I’ve also noticed more and more that in old movies, that the man decides for the woman what she wants sexually, even after she resists, and she ends up realizing that she wants it in the end. There is such a strong message there that women don’t know what they want, and they need men to tell them or help convince them.

 

A dangerous message for both sexes.

 

Q. What are your favorite activities for teaching boundary setting skills?

 

A. I love role playing, and of course yelling at an IMPACT mugger, but one of my favorite activities involves not letting one woman out of a circle until she uses her voice and body language assertively to effectively communicate what she wants.

 

She has to do it without asking, without excuses, without pleading, apologies, or explanations, and in a tone of voice and stance that mean business, without aggression.

 

I encountered a situation once where a man blocked me from leaving his house. I definitely could have used the tools learned in that game.

  
Q. In your opinion, what is the difference between assertively setting a boundary and being rude?

 

A. It’s very possible and IMO preferable to assert a boundary politely, but sometimes politeness isn’t relevant. That’s fine with me. We need to learn that it’s ok to be rude if we need to be in order to demand respect.

 

In fact, we need to learn that it’s ok to break any social norm that might prevent us from asserting and defending ourselves.

 

The problem I have is with aggressive boundary setting. It doesn’t necessarily command respect, it can lead to others resisting respecting your boundaries, and it can even escalate into violence, which is the opposite of what we want, and it isn’t necessary.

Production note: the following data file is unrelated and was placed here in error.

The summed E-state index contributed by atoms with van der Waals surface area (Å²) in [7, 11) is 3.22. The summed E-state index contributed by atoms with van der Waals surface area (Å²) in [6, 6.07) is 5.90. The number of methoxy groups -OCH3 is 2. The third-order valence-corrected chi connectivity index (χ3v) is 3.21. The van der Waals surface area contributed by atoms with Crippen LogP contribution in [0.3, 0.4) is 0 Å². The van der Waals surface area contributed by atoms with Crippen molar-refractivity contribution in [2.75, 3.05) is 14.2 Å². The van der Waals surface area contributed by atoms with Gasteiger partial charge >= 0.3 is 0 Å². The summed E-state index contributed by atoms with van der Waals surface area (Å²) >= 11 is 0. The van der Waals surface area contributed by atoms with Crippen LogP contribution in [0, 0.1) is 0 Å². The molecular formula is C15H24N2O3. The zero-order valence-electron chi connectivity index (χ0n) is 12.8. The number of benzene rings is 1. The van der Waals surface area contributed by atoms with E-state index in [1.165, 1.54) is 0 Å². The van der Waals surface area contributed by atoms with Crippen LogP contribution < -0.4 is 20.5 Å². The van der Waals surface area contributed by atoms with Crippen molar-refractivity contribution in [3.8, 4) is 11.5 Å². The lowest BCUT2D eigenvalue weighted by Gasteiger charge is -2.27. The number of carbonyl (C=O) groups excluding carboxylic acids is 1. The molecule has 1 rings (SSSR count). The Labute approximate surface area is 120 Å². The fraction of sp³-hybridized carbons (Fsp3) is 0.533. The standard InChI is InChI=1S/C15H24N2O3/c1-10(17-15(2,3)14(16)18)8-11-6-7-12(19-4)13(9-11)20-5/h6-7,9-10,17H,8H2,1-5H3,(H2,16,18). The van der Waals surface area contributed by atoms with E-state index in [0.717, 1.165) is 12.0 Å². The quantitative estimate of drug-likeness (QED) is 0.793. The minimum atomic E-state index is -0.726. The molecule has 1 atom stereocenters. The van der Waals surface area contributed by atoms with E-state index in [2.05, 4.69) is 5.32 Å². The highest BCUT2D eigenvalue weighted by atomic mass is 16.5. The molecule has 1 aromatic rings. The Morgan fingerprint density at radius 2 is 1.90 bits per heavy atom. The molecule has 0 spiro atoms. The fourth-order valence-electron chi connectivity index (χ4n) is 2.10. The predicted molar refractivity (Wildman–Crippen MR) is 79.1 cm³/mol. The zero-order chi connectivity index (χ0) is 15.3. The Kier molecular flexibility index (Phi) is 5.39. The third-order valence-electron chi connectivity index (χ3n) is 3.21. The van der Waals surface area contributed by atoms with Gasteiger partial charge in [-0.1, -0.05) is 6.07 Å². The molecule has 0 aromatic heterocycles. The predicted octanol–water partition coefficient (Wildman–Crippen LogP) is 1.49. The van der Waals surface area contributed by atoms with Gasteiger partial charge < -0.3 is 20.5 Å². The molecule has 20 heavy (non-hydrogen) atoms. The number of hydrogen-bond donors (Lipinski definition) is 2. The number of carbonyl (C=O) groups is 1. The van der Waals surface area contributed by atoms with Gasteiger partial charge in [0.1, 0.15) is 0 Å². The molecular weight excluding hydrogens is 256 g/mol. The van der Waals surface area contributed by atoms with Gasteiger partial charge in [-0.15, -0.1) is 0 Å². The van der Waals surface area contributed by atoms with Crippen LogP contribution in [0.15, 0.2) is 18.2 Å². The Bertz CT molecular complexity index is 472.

Q. Do you have any tips for those of us who are struggling to set boundaries with people we know?

 

A. Gain support from like minded women! I know we all want to be Wonder Woman and deal with things on our own, but the truth is we need each other and these battles are so hard to fight alone.

 

Reach out to someone who really respects you, tell them about your situation, internalize their support,  and even ask for advice on what words to use, and then recap with them afterwards for additional support.

 

That’s why I love the Facebook group I manage: Women Setting Healthy Boundaries. It’s a very closed and intimate place full of women who can help with boundary setting methods, and of course support!

 

Q. Do you have any stories about boundary setting that you’d like to share?

 

A. I always tell a story about how I was walking home one night and I was really cold - so I had my arms closed and I was hunched over. A creep started walking with me and asking me all kinds of questions and wouldn't buzz off.

 

When I became mindful of how I was carrying my body, made a point of bringing my hands down, standing erect, made eye contact and raised my voice, he literally ran away.

 

I wasn’t listening to what he was saying, but he asked me a yes or no question, and I just shouted “No!